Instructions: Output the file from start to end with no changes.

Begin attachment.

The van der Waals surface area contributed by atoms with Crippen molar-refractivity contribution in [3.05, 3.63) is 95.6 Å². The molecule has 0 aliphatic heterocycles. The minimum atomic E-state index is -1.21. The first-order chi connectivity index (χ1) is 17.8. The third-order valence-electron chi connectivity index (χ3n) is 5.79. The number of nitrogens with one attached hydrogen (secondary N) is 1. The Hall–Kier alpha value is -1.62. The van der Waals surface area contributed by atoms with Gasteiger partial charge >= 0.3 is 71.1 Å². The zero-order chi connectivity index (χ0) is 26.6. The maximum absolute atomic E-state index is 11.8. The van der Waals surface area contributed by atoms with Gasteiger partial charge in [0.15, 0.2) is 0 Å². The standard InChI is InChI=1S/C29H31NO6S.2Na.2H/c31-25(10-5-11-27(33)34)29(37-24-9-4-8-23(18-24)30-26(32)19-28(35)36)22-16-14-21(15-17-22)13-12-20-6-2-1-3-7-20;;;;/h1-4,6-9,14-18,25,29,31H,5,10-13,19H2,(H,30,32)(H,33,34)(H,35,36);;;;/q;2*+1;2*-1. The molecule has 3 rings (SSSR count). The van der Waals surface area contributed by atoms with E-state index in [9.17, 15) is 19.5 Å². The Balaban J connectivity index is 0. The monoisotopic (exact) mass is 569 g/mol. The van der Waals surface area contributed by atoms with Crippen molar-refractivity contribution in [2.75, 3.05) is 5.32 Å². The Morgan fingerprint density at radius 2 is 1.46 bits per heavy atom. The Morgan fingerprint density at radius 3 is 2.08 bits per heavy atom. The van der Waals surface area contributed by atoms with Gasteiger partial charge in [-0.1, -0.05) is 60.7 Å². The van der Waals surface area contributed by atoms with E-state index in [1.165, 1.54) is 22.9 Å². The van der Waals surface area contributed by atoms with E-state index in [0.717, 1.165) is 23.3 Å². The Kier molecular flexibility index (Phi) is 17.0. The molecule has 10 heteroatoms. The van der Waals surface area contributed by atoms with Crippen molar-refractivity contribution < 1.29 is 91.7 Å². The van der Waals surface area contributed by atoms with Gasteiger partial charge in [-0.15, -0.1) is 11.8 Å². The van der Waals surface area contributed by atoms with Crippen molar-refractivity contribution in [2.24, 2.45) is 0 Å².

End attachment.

The van der Waals surface area contributed by atoms with Crippen molar-refractivity contribution in [3.05, 3.63) is 95.6 Å². The molecule has 0 aliphatic heterocycles. The minimum atomic E-state index is -1.21. The first-order chi connectivity index (χ1) is 17.8. The third-order valence-electron chi connectivity index (χ3n) is 5.79. The number of nitrogens with one attached hydrogen (secondary N) is 1. The Hall–Kier alpha value is -1.62. The van der Waals surface area contributed by atoms with Gasteiger partial charge >= 0.3 is 71.1 Å². The zero-order chi connectivity index (χ0) is 26.6. The maximum absolute atomic E-state index is 11.8. The van der Waals surface area contributed by atoms with Gasteiger partial charge in [0.15, 0.2) is 0 Å². The standard InChI is InChI=1S/C29H31NO6S.2Na.2H/c31-25(10-5-11-27(33)34)29(37-24-9-4-8-23(18-24)30-26(32)19-28(35)36)22-16-14-21(15-17-22)13-12-20-6-2-1-3-7-20;;;;/h1-4,6-9,14-18,25,29,31H,5,10-13,19H2,(H,30,32)(H,33,34)(H,35,36);;;;/q;2*+1;2*-1. The molecule has 3 rings (SSSR count). The van der Waals surface area contributed by atoms with E-state index in [9.17, 15) is 19.5 Å². The Balaban J connectivity index is 0. The monoisotopic (exact) mass is 569 g/mol. The van der Waals surface area contributed by atoms with Crippen molar-refractivity contribution in [2.75, 3.05) is 5.32 Å². The Morgan fingerprint density at radius 2 is 1.46 bits per heavy atom. The Morgan fingerprint density at radius 3 is 2.08 bits per heavy atom. The van der Waals surface area contributed by atoms with Gasteiger partial charge in [-0.1, -0.05) is 60.7 Å². The van der Waals surface area contributed by atoms with E-state index in [1.165, 1.54) is 22.9 Å². The van der Waals surface area contributed by atoms with E-state index in [0.717, 1.165) is 23.3 Å². The Kier molecular flexibility index (Phi) is 17.0. The molecule has 10 heteroatoms. The van der Waals surface area contributed by atoms with Crippen molar-refractivity contribution < 1.29 is 91.7 Å². The van der Waals surface area contributed by atoms with Gasteiger partial charge in [-0.15, -0.1) is 11.8 Å². The van der Waals surface area contributed by atoms with Crippen molar-refractivity contribution in [2.24, 2.45) is 0 Å².